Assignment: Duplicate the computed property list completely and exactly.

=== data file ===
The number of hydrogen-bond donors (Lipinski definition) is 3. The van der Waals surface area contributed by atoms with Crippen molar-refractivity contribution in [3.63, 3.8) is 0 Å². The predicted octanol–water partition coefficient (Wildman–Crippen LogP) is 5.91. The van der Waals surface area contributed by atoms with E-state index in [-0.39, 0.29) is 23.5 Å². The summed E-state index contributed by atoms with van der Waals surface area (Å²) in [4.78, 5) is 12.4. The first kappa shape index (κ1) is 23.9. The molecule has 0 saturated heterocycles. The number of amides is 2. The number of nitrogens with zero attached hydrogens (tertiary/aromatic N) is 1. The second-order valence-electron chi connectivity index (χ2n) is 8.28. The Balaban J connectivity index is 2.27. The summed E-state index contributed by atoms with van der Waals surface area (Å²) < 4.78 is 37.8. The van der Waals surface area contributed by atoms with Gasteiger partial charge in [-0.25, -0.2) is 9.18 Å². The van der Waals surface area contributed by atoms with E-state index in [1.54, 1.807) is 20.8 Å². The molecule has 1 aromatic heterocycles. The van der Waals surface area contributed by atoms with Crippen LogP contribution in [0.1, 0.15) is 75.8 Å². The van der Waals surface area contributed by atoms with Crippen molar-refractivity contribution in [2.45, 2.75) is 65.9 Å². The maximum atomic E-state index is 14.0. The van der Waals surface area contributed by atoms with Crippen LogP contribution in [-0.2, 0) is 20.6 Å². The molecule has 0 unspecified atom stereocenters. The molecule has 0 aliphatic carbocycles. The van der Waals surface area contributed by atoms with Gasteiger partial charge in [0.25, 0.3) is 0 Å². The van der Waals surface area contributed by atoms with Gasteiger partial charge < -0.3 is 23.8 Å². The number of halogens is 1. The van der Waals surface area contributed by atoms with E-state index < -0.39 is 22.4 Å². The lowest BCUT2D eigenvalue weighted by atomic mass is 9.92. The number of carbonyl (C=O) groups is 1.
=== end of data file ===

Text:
The number of hydrogen-bond donors (Lipinski definition) is 3. The van der Waals surface area contributed by atoms with Crippen molar-refractivity contribution in [3.63, 3.8) is 0 Å². The predicted octanol–water partition coefficient (Wildman–Crippen LogP) is 5.91. The van der Waals surface area contributed by atoms with E-state index in [-0.39, 0.29) is 23.5 Å². The summed E-state index contributed by atoms with van der Waals surface area (Å²) in [4.78, 5) is 12.4. The first kappa shape index (κ1) is 23.9. The molecule has 0 saturated heterocycles. The number of amides is 2. The number of nitrogens with zero attached hydrogens (tertiary/aromatic N) is 1. The second-order valence-electron chi connectivity index (χ2n) is 8.28. The Balaban J connectivity index is 2.27. The summed E-state index contributed by atoms with van der Waals surface area (Å²) < 4.78 is 37.8. The van der Waals surface area contributed by atoms with Gasteiger partial charge in [-0.25, -0.2) is 9.18 Å². The van der Waals surface area contributed by atoms with E-state index in [1.54, 1.807) is 20.8 Å². The molecule has 1 aromatic heterocycles. The van der Waals surface area contributed by atoms with Crippen LogP contribution in [0.1, 0.15) is 75.8 Å². The van der Waals surface area contributed by atoms with Crippen molar-refractivity contribution in [2.45, 2.75) is 65.9 Å². The maximum atomic E-state index is 14.0. The van der Waals surface area contributed by atoms with Crippen LogP contribution in [-0.2, 0) is 20.6 Å². The molecule has 0 unspecified atom stereocenters. The molecule has 0 aliphatic carbocycles. The van der Waals surface area contributed by atoms with Gasteiger partial charge in [0.25, 0.3) is 0 Å². The van der Waals surface area contributed by atoms with Gasteiger partial charge < -0.3 is 23.8 Å². The number of halogens is 1. The van der Waals surface area contributed by atoms with E-state index < -0.39 is 22.4 Å². The lowest BCUT2D eigenvalue weighted by atomic mass is 9.92. The number of carbonyl (C=O) groups is 1.